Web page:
I’ve been a bit hard on diesel in recent months. Headlines such as “Government must act to combat killer diesel pollution in cities” may have given the impression that emissions from diesel vehicles are on a par with untreated nuclear waste.
They’re not of course, although I suspect that diesel particulates probably do cause more health problems than nuclear power stations.
The main targets of my criticism were the EU and Euro 5.
The EU because it has chosen to focus myopically on reducing CO2 emissions while ignoring equally dangerous NO2 (nitrogen dioxide) emissions.
Euro 5 because it doesn’t work properly. The latest-but-one emissions standard turns out to have been a spectacular failure at reducing harmful emissions in our towns and cities. That’s because the pollution control technology used to meet the Euro 5 standard doesn’t actually work in stop-start, low-speed conditions.
However, things are improving with Euro 6. In the interests of balance I thought I should highlight some recent commentary from used vehicle price bible, Glass’s.
Glass’s view appears to be that imposing new restrictions on diesel vehicles in urban areas would be like shutting the stable door after the horse has bolted.
Rupert Pontin, Glass’s head of valuations, points that while some older diesel vehicles undoubtedly pump out too much nitrogen oxide and other potentially harmful substances, those that meet the latest emissions standards are virtually as clean as petrol. He said:
“We have no argument against the findings of the various reports on air quality that are pointing the finger at diesel. The science appears to be very robust. However, they are reporting an historic picture. The latest diesel emissions standards are very stringent and newer vehicles are unlikely to have the same kind of impact on the air that we breathe.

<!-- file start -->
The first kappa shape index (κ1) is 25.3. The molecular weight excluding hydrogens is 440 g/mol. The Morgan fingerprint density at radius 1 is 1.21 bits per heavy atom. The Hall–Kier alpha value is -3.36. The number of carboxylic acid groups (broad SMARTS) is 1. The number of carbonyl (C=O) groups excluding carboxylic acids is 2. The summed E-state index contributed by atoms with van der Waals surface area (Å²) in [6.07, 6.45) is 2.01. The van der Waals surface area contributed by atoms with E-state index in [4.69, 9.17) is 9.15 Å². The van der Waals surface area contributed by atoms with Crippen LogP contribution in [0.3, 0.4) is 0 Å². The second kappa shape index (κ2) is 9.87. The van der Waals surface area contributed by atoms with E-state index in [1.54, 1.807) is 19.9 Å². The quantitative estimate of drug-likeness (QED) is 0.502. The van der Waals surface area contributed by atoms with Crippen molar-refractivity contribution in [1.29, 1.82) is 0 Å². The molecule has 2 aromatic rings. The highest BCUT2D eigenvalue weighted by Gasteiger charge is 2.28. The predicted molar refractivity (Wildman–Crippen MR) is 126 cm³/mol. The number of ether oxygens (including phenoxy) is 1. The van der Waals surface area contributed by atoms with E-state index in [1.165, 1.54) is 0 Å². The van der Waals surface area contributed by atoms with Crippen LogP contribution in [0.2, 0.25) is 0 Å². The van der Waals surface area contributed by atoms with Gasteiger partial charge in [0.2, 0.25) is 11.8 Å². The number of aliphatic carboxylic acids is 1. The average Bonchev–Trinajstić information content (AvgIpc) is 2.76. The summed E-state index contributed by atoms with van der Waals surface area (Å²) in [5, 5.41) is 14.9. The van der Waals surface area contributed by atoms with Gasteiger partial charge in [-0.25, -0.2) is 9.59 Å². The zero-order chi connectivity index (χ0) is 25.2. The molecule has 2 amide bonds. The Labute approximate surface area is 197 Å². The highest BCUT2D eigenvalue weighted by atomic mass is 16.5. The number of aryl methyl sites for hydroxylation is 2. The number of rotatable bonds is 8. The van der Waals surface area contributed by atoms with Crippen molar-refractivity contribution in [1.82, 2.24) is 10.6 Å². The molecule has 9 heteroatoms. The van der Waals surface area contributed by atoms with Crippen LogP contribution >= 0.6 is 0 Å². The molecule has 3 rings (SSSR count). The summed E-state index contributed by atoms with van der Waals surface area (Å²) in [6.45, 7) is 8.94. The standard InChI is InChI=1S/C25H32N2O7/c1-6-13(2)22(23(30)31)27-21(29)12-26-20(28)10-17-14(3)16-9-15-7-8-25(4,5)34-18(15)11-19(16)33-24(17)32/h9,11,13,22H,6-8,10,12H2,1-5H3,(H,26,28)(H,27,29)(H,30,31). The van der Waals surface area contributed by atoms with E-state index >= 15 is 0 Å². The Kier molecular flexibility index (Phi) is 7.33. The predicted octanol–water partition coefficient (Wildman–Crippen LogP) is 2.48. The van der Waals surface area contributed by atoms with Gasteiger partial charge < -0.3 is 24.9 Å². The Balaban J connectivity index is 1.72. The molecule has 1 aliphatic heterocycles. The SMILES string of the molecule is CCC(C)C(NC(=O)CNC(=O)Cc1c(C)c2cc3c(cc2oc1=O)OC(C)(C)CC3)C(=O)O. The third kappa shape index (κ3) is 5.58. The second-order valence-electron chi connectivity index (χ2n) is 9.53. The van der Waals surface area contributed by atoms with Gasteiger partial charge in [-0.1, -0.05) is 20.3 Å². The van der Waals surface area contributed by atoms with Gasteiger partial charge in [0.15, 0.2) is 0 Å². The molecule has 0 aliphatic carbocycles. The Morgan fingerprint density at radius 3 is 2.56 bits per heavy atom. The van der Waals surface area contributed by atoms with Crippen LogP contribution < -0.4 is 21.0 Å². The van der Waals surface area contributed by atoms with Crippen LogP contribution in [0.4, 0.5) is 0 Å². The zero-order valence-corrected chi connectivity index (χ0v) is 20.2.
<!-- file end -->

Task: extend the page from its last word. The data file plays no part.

Mr Pontin is probably right. Euro 6 is a big step forwards, in that it should actually deliver the benefits we were promised for Euro 5.
However, I’m not sure Glass’s motives are as pure as they would have you believe. Remember that this is a company funded by people who sell cars for a living. Mr Pontin clearly understands what his customers need:
“There is a general assumption that, for example, a hybrid is always cleaner than a diesel but the picture is not always that straightforward and we are potentially engineering a move away from diesel without looking at all of the facts.
“Of course, there will also be an impact on car and commercial vehicle values if there is general governmental move against diesel. Current and predicated residual values will undoubtedly fall thanks to higher running costs.”
The problem is that the last thing Mr Pontin’s customers (car dealers) need is any weakness in demand for nearly-new and used diesels, of which there is a vast supply.
There is already evidence that car drivers who don’t do high mileages are switching back to petrol, in order to avoid the higher purchase prices and costly mid-life repair bills which increasingly characterise modern, low-emission diesels. Some friends of mine did exactly that recently.
For the van market of course, petrol isn’t a serious contender. Anyone covering any distance will continue to use diesels. However, concerns over the harmful effect of diesel emissions remains.
Electric vans are now proven to be a viable solution in urban environments and operations where their daily mileage is predictable and includes one or more returns to base. Vans should also be able to play a role in reducing urban pollution and the resultant health problems.